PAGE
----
Saying her prayers, she then climbed into bed, and fell asleep. In her dreams, she could see her mother laughing and playfully waltzing around to her father's piano playing. How she missed them! She had been the most wonderful thing in their life, she knew.
The next morning, she woke up to Paulina kindling the fire, and an apricot silk dress with lace collar and full skirt laid out on the bed.
''Good morning, Paulina.'' Paulina smiled at her, and Amelia slowly slid out of bed. She tugged the dress over her head, and Paulina buttoned up the back, adjusting it so the lace bertha fell perfectly over her collarbones, and the skirt fell perfectly to the floor.
Her hair fell in rather tousled ringlets, and Paulina arranged them in such a manner that they looked neat and pretty, adorning them with silken ribbons.
''There you are, Lady Amelia. Your stepfather went to bed quite drunk last night. His snores woke me up.'' Paulina said, and Amelia giggled.
The carriage driver waited for her outside, and she stepped into the carriage. It seemed her aunt was sleeping late today, and she certainly didn't intend to leave her visit to Adella after she woke up.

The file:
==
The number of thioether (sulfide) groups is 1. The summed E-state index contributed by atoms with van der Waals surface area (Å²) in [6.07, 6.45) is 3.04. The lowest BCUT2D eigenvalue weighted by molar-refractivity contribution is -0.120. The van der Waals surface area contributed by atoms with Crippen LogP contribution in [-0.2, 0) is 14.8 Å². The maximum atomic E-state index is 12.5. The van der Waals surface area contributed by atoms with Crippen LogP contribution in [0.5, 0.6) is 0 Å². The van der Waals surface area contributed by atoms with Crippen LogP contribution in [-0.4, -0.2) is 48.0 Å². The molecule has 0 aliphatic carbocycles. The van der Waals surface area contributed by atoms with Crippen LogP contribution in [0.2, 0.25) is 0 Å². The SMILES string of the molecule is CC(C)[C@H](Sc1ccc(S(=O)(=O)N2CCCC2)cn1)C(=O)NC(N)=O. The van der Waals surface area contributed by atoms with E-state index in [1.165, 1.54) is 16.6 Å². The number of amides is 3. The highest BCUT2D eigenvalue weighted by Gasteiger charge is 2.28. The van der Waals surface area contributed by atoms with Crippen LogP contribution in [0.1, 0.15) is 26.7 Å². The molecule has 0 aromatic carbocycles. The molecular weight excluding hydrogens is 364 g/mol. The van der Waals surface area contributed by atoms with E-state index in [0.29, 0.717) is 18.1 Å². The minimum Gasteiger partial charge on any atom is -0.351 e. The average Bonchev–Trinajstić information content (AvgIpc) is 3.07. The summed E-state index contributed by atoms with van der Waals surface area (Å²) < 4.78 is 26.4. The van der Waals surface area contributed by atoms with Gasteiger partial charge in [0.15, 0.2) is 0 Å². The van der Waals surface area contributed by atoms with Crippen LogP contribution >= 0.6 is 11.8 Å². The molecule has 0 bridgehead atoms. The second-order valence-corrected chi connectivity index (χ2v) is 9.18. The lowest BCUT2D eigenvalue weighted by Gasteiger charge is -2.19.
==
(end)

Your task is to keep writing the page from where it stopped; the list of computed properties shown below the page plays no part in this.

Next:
Adella waited for her outside the door, and ran to her as soon as she stepped out.
''Come along, Amelia. Mr Rowe is in the study.''
Amelia complimented Adella on her dress, a very lovely one of lilac silk with elbow sleeves edged in thin lace and full, bustled lace drapery on the back of the skirt.
Her friend's white-blonde hair fell around her shoulders in perfect ringlets, and a gold locket, a gift from her betrothed, Thomas Berkeley, hung around her neck.
Her eyes glowed with a happiness Amelia had yet to feel, and her complexion was rosy.